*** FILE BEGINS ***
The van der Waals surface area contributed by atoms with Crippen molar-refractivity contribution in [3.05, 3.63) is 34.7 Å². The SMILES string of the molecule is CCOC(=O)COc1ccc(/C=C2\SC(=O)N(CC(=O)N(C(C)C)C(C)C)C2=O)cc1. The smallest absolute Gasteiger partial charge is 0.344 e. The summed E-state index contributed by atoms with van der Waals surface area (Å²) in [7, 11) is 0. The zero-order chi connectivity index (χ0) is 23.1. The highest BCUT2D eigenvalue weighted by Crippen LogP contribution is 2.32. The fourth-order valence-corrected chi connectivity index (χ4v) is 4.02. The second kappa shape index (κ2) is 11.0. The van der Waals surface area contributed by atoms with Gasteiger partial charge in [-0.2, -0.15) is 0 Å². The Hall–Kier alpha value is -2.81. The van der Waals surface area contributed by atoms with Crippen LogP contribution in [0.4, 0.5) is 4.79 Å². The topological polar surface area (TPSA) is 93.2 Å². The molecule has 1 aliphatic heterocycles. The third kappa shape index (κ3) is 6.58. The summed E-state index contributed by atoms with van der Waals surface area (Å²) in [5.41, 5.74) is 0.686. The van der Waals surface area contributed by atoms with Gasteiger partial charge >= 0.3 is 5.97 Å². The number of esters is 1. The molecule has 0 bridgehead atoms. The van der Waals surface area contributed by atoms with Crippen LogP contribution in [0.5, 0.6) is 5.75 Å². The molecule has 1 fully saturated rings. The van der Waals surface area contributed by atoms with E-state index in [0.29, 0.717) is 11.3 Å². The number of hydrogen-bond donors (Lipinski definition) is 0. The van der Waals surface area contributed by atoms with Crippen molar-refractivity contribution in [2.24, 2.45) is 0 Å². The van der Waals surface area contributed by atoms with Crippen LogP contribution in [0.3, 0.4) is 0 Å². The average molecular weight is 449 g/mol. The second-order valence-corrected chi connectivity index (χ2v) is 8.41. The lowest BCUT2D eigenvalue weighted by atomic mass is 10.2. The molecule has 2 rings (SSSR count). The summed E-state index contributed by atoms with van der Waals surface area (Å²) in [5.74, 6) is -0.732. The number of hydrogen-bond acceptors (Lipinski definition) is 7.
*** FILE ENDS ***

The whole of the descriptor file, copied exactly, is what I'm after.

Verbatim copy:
The van der Waals surface area contributed by atoms with Crippen molar-refractivity contribution in [3.05, 3.63) is 34.7 Å². The SMILES string of the molecule is CCOC(=O)COc1ccc(/C=C2\SC(=O)N(CC(=O)N(C(C)C)C(C)C)C2=O)cc1. The smallest absolute Gasteiger partial charge is 0.344 e. The summed E-state index contributed by atoms with van der Waals surface area (Å²) in [7, 11) is 0. The zero-order chi connectivity index (χ0) is 23.1. The highest BCUT2D eigenvalue weighted by Crippen LogP contribution is 2.32. The fourth-order valence-corrected chi connectivity index (χ4v) is 4.02. The second kappa shape index (κ2) is 11.0. The van der Waals surface area contributed by atoms with Gasteiger partial charge in [-0.2, -0.15) is 0 Å². The Hall–Kier alpha value is -2.81. The van der Waals surface area contributed by atoms with Crippen LogP contribution in [0.4, 0.5) is 4.79 Å². The topological polar surface area (TPSA) is 93.2 Å². The molecule has 1 aliphatic heterocycles. The third kappa shape index (κ3) is 6.58. The summed E-state index contributed by atoms with van der Waals surface area (Å²) in [5.41, 5.74) is 0.686. The van der Waals surface area contributed by atoms with Gasteiger partial charge >= 0.3 is 5.97 Å². The number of esters is 1. The molecule has 0 bridgehead atoms. The van der Waals surface area contributed by atoms with Crippen LogP contribution in [0.5, 0.6) is 5.75 Å². The molecule has 1 fully saturated rings. The van der Waals surface area contributed by atoms with E-state index in [0.29, 0.717) is 11.3 Å². The number of hydrogen-bond donors (Lipinski definition) is 0. The van der Waals surface area contributed by atoms with Crippen molar-refractivity contribution in [2.24, 2.45) is 0 Å². The van der Waals surface area contributed by atoms with Crippen LogP contribution in [0.3, 0.4) is 0 Å². The average molecular weight is 449 g/mol. The second-order valence-corrected chi connectivity index (χ2v) is 8.41. The lowest BCUT2D eigenvalue weighted by atomic mass is 10.2. The molecule has 2 rings (SSSR count). The summed E-state index contributed by atoms with van der Waals surface area (Å²) in [5.74, 6) is -0.732. The number of hydrogen-bond acceptors (Lipinski definition) is 7.